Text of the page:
Executive Summary

BMI's Iran Defence & Security Report examines the country’s strategic position in the Middle East and

the wider world. It provides an overview of the contemporary geopolitical challenges facing the Islamic

Republic and the challenges it may face in the future.

The report examines the trends occurring in the country’s current and future defence procurement, and the

order of battle across its armed forces. The report’s general conclusion is that Iran faces ever-deeper

isolation from the international community, as well as a range of severe security threats, both internal and

external. Internally, Islamist hardliners have cemented their grip on power even as the country’s economy

runs deeper into crisis: social unrest and an Arab Spring-style uprising cannot be discounted. Iranian oil

revenues have been hit hard by sanctions and also by the falling oil price; this is piling added pressure

onto the country’s already-struggling economy.

Externally, the US and Israel continue to weigh up the pros and cons of attacking Iran in order to try to

halt its nuclear programme. An attack during 2012 now appears unlikely; however, the build-up of US

forces in the Persian Gulf means that Washington is now in a position to strike, should the Iranians follow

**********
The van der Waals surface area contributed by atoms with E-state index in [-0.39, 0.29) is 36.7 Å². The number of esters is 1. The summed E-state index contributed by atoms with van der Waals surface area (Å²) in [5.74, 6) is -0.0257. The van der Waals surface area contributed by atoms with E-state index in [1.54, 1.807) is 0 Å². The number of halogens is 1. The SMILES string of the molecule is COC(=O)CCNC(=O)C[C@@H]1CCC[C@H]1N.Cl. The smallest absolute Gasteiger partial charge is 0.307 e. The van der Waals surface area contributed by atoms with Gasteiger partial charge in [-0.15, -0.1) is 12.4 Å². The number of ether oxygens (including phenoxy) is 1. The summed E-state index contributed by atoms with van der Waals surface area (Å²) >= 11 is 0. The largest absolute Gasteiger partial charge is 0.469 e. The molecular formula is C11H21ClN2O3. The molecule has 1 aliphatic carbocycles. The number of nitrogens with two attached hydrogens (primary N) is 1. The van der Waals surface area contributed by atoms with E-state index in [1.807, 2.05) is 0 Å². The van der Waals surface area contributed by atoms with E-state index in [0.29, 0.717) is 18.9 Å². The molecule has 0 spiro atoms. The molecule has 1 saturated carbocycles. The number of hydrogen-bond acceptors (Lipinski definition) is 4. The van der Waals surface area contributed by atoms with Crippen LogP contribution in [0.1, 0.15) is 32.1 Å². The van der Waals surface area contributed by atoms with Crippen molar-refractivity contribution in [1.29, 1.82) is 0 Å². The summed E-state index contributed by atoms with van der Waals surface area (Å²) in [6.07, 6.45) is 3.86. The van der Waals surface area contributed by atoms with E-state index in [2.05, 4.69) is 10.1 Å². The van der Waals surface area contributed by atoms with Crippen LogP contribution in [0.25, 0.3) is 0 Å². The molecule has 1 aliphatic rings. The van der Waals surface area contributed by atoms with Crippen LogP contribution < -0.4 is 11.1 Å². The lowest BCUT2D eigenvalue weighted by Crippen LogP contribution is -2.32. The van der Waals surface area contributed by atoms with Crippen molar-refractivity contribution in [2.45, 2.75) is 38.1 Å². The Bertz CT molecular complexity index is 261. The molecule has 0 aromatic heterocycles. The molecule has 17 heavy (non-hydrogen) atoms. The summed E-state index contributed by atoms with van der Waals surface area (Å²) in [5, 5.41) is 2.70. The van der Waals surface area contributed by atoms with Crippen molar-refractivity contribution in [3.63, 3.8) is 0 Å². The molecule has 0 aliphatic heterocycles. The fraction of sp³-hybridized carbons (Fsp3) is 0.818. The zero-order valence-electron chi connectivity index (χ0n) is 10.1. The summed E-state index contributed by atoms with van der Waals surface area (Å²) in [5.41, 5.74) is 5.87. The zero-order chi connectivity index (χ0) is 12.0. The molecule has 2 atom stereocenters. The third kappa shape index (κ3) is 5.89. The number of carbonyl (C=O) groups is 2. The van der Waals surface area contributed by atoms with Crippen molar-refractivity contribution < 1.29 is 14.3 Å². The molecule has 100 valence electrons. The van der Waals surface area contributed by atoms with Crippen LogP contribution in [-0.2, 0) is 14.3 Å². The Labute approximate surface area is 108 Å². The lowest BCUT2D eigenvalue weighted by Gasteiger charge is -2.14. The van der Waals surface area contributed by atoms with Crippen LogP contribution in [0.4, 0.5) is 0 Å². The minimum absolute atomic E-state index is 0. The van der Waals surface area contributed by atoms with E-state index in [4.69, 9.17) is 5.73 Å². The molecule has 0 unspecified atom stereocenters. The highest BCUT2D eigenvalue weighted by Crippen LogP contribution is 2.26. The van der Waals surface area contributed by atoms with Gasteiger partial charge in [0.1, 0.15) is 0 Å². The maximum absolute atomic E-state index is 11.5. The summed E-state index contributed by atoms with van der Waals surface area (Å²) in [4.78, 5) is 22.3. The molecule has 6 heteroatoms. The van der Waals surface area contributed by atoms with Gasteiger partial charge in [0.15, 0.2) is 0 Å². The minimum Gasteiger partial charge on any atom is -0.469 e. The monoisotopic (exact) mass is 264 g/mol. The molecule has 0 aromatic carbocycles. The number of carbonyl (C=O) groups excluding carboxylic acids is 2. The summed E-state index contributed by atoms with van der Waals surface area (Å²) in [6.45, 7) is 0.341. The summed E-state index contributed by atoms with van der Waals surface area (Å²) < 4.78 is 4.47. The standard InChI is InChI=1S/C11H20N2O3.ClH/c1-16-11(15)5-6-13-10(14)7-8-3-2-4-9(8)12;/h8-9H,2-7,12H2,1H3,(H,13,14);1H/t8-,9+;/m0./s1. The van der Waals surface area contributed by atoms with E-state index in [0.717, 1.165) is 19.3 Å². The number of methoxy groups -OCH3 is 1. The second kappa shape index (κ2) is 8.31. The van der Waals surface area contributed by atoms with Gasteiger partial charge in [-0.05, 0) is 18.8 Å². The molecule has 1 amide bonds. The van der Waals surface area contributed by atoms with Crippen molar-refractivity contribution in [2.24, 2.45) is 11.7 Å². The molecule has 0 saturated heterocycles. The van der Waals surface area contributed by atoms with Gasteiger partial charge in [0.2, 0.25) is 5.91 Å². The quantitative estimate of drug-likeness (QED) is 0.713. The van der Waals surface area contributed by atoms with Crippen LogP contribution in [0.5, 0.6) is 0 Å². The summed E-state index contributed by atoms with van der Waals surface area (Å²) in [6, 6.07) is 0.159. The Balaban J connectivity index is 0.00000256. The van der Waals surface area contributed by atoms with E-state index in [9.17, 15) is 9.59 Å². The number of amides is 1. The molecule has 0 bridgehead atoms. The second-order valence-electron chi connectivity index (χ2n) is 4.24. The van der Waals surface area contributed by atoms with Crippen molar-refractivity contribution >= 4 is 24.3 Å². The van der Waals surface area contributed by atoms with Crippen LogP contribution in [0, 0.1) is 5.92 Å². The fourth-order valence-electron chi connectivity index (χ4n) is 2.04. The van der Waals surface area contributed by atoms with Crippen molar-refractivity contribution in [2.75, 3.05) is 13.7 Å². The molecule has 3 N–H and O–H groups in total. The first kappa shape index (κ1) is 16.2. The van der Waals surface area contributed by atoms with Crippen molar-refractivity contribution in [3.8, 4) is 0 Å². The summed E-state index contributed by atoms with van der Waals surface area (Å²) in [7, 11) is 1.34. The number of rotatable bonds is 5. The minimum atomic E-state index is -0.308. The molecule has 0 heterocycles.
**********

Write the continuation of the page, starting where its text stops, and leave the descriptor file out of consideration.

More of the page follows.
through with their threats to block the Strait of Hormuz.

Iran also faces the possibility of losing one of its few regional allies, the Assad regime in Syria. Its

relations with the Gulf Co-operation Council (GCC) of Arab states, led by Saudi Arabia, are extremely

tense, while Tehran’s relations with Turkey also stand to suffer over its continuing support for the Assad

regime, which Ankara strongly opposes.

Over the last quarter BMI has revised the following forecasts/views:

The latest military and diplomatic developments concerning Iran are discussed in detail. Though

negotiations between Iran and the P5+1 countries have continued in Istanbul, the prospect of a

diplomatic solution appears extremely remote. Iran’s military moves have garnered far more

attention: it has threatened to block the Strait of Hormuz to any oil tanker destined for a country

that abides by the sanctions against Iran; it also staged a series of ballistic missile tests in July,

and warned the US that all its bases in the region would be destroyed ‘within minutes’ of any

attack on Iran.

Military developments include: the launching of a new Iranian reconnaissance satellite; the

relaunching of one of the navy’s three Kilo-class submarines following an extensive refit; and

the reported entry into service of a first Iranian-built version of the AH-1 Cobra attack


Iran Defence & Security Report Q4 2012

Business Monitor International Ltd Page 6

The US has also continued to build up its forces in the Middle East. This has included the

deployment of additional F-22 and F-15 fighter aircraft, minesweepers and the amphibious dock

ship USS Ponce. Two carrier battle groups remain in the region, with a third on standby.

A powerful new spyware program, called Flame, has attacked Iranian computer systems (as well

as those of other countries in the region). This followed the disclosure that the Stuxnet virus,

which attacked computer systems relating to Iran’s nuclear programme, was of US/Israeli origin

and that US President Barack Obama personally ordered the cyberattacks to continue, despite

growing concerns about the virus infecting non-Iranian systems.